Divine Disclosure in Exodus 3 and 4
Exodus chapter three marks a distinct turn in the narrative; the first two chapters make it clear that without divine intervention, the Israelites are doomed, but the third asserts that God is “not indifferent…does not sleep or slumber,” but sees his people’s suffering and will, in fact, do something. This chapter recounts God’s self-revelation to Moses, commanding Moses to confront Pharaoh. Moses responds with five concerns, but God uses the opportunity to encourage Moses and assure Moses of his authority. This essay analyzes this divine disclosure by seeking an understanding of the symbolism inherent in the burning bush, God’s speech and Moses’ response. Having provided brief exegesis and theological reflection on God’s revelation is this passage, the essay shall discuss this passage’s role in the broader narrative of Exodus and the Pentateuch, assessing its purpose and similarities with other passages involving divine revelation.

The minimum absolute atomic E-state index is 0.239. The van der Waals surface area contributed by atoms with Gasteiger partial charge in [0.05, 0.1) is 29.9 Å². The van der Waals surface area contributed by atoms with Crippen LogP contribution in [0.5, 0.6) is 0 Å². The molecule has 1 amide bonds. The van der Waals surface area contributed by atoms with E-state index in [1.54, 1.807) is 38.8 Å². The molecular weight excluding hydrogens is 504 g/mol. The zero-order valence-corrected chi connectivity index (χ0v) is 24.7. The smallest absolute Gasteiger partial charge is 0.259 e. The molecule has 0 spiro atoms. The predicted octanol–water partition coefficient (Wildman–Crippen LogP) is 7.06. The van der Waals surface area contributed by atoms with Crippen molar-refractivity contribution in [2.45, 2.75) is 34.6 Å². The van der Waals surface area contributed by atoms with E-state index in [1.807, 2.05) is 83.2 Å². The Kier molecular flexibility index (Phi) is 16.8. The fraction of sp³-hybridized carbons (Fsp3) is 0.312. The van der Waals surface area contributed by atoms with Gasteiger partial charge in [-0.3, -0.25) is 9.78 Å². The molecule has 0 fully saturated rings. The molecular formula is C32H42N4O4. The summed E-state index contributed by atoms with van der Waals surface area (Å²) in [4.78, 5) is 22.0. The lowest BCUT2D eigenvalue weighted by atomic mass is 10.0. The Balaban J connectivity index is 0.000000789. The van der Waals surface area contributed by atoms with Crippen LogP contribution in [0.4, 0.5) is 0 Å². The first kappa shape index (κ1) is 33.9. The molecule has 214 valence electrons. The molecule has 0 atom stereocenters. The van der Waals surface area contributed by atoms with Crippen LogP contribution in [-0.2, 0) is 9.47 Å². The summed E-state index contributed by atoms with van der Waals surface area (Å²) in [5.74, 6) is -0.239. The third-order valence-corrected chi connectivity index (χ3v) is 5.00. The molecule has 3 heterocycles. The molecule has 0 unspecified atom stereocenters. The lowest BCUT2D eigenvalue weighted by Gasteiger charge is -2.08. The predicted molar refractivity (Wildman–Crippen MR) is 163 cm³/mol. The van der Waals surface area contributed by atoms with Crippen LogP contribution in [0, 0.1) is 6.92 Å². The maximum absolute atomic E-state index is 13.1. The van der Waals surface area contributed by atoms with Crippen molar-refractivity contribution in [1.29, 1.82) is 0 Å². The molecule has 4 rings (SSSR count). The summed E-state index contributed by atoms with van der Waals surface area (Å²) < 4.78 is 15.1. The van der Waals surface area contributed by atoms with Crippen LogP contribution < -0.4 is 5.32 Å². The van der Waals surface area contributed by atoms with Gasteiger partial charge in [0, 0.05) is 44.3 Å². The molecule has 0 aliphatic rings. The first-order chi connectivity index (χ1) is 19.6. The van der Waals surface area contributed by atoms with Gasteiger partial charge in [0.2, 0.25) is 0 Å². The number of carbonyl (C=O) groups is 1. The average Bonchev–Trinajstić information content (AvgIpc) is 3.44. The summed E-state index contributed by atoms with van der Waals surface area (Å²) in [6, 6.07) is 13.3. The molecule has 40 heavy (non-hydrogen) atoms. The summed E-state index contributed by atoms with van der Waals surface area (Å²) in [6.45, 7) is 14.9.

The theophany begins with God appearing to Moses in the burning bush. ‘Horeb, the mountain of God’ is elsewhere called Sinai, and the Hebrew word for bush, sĕneh, alludes to Sinai. However, because the location of this mountain is not clear, nor is it preserved elsewhere, geography is less important than theology in this passage. A burning bush would not have been peculiar in a dry desert, but Moses was intrigued that it did not burn into ashes; something else was providing fuel for the fire. With the fire was a messenger (MT), or angel (LXX); Beach-Verhey insists they are one and the same, the purpose simply being to get Moses’ attention. The fire is a “powerful expression of divine holiness,” and the emphasis on holiness in this section anticipates the Israelite’s arrival in chapter 19. This first part asserts God’s very presence with Moses and his holiness.